As a long time computer scientist guy, I actually have something of an appreciation for a system of measurement whose factions are based on inverse powers of two. Face it: recursively dividing something in half always takes you to the mid point of the next quantity. There’s a great deal of utility associated with that fact. Also, as a computation guy, dealing with and combining incommensurate units based on different base units (e.g., linear versus angular) is something one does all the time. Standardizing on base ten for lineal/mass/volume/force -type measurements isn’t going to make the trickier stuff go away. So I guess in my old age, I like living in a world with a diversity of units to choose from depending on the application, feel confident that I can move between them with total ease, and now view that pedantic hobgoblin on the mind that says “all things must be unified” with a certain degree of disdain! 🙂
Happy Valentines Day, everyone!

4. John Poole says:

I meant “fractions”
I meant “fractions”. (Really wish one edit comments posting them)

5. M. Johnson says:

The metric system came out of
The metric system came out of the era of the French Revolution did it not? Not exactly warm and fuzzy.

6. Sean @ AlaGBS ~ SLS says:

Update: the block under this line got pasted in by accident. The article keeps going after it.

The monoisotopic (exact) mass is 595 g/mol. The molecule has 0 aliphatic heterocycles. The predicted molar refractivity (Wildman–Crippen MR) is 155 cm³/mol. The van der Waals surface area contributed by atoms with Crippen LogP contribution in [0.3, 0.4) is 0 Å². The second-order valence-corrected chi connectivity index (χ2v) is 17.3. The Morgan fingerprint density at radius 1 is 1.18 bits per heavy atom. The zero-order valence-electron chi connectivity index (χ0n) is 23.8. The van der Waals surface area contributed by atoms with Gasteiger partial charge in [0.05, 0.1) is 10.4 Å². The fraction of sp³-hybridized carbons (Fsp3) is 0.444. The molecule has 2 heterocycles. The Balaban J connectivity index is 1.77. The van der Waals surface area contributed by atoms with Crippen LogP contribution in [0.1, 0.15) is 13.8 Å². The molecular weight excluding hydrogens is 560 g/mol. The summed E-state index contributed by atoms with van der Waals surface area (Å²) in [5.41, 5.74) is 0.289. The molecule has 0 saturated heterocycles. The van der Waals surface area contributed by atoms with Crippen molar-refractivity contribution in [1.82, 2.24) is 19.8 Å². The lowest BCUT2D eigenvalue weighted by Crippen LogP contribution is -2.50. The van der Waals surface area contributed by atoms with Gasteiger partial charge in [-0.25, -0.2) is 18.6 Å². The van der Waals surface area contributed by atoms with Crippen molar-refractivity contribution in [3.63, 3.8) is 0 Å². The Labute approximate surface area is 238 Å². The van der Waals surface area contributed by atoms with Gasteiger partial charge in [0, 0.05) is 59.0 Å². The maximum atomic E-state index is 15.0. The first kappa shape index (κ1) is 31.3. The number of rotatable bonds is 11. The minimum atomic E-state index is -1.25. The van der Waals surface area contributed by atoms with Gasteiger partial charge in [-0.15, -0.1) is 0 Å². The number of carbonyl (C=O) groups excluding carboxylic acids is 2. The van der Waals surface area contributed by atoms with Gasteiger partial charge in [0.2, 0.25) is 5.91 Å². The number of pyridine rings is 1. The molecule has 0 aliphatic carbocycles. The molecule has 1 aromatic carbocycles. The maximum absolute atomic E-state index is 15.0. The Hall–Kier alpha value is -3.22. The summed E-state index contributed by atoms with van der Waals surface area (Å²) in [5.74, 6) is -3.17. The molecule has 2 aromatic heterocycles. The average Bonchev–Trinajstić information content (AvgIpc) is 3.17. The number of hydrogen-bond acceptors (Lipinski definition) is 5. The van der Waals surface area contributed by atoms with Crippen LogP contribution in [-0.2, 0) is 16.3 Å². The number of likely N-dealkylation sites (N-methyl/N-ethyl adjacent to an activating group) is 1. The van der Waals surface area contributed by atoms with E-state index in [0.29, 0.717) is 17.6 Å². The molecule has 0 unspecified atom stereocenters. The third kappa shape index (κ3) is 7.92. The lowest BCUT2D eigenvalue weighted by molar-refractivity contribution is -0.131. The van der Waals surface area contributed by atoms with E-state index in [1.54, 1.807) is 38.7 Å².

LOL, oh my one had better
LOL, oh my one had better pray she doesn’t speak French… ouch

Amen to Lloyd & yeah to what John said, wait what did he say in that first part again???

Happy Valentines Day all

7. John Poole says:

True about the French Revolution. Although both the American and French Revolutions are considered products of the Age of Enlightenment, and I suppose the metric system is, as well. So, if you can get past all the gore, well, there ya go! 😀

8. Allison Bailes says:

Teresa:
Teresa: Great!

Lloyd: I never thought of negative numbers for temperatures as being depressing, but I’ve never lived in Canada either. Still, I’d rather have -10° C than +5° F.

“Imperial is in fact much more human, much more loving, part of our being and not a dispassionate cold science.” But we’re talking about numbers, and Imperial System numbers, when you have to work with them, aren’t very humane. In fact, I find them depressing.

John P.: Wait! I thought you lived in Connecticut. Are you really from New Hampshire?

M. Johnson: Ah, well, the heart is what pumps the blood around the body, you know.

Sean: John said that mathematics and computer science proves that SI units are better. ;~)

9. chuck halloran says:

“…vast amount of the
“…vast amount of the majority the world uses” I thought we in America was all about diversity, and minority culture interests, Changing Our adopted system of measurements has work for us about 250 plus years..why change? Its not culturally corrected to do so.

10. Colin Genge says:

I believe the Mesopotamians
I believe the Mesopotamians had a number system base on 12 (ours is ten) which is where a dozen eggs or roses comes from. How romantic. But romantic at what cost? It costs my small company about \$80,000 per year to use both units. The military and scientists in the US use Metric and the proletariat was nursed back to Imperial units (Now called US units) by Pres Reagan who said “Metric is downright UnAmerican”. Correction, British Imperial units are unAmerican. Remember the war against the British for independence.. and who helped us? The French! The Metric French who I believe gave us the Statue of Liberty!